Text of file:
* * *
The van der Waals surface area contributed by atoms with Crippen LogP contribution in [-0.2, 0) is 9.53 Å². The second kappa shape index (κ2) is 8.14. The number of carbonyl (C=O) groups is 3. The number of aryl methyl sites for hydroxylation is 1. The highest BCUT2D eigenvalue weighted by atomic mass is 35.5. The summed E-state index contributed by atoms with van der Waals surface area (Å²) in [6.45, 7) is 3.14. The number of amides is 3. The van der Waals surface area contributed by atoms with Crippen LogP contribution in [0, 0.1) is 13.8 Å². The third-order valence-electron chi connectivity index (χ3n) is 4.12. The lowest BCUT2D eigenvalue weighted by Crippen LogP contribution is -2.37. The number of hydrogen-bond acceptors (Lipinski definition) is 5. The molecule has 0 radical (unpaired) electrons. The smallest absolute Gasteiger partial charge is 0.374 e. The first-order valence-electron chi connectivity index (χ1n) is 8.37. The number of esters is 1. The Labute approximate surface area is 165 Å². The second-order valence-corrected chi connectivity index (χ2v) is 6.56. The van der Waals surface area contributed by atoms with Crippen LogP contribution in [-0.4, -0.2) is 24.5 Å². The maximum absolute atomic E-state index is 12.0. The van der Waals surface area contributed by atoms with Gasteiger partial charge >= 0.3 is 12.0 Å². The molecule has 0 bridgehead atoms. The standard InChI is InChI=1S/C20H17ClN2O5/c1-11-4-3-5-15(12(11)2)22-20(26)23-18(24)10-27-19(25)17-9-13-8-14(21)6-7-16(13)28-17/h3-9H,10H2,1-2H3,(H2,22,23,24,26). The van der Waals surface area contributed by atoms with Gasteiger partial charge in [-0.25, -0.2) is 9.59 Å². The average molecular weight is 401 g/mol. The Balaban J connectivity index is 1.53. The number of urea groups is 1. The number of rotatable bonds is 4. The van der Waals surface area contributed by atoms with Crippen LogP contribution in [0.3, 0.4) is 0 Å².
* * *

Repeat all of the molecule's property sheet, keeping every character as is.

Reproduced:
The van der Waals surface area contributed by atoms with Crippen LogP contribution in [-0.2, 0) is 9.53 Å². The second kappa shape index (κ2) is 8.14. The number of carbonyl (C=O) groups is 3. The number of aryl methyl sites for hydroxylation is 1. The highest BCUT2D eigenvalue weighted by atomic mass is 35.5. The summed E-state index contributed by atoms with van der Waals surface area (Å²) in [6.45, 7) is 3.14. The number of amides is 3. The van der Waals surface area contributed by atoms with Crippen LogP contribution in [0, 0.1) is 13.8 Å². The third-order valence-electron chi connectivity index (χ3n) is 4.12. The lowest BCUT2D eigenvalue weighted by Crippen LogP contribution is -2.37. The number of hydrogen-bond acceptors (Lipinski definition) is 5. The molecule has 0 radical (unpaired) electrons. The smallest absolute Gasteiger partial charge is 0.374 e. The first-order valence-electron chi connectivity index (χ1n) is 8.37. The number of esters is 1. The Labute approximate surface area is 165 Å². The second-order valence-corrected chi connectivity index (χ2v) is 6.56. The van der Waals surface area contributed by atoms with Crippen LogP contribution in [-0.4, -0.2) is 24.5 Å². The maximum absolute atomic E-state index is 12.0. The van der Waals surface area contributed by atoms with Gasteiger partial charge >= 0.3 is 12.0 Å². The molecule has 0 bridgehead atoms. The standard InChI is InChI=1S/C20H17ClN2O5/c1-11-4-3-5-15(12(11)2)22-20(26)23-18(24)10-27-19(25)17-9-13-8-14(21)6-7-16(13)28-17/h3-9H,10H2,1-2H3,(H2,22,23,24,26). The van der Waals surface area contributed by atoms with Gasteiger partial charge in [-0.25, -0.2) is 9.59 Å². The average molecular weight is 401 g/mol. The Balaban J connectivity index is 1.53. The number of urea groups is 1. The number of rotatable bonds is 4. The van der Waals surface area contributed by atoms with Crippen LogP contribution in [0.3, 0.4) is 0 Å².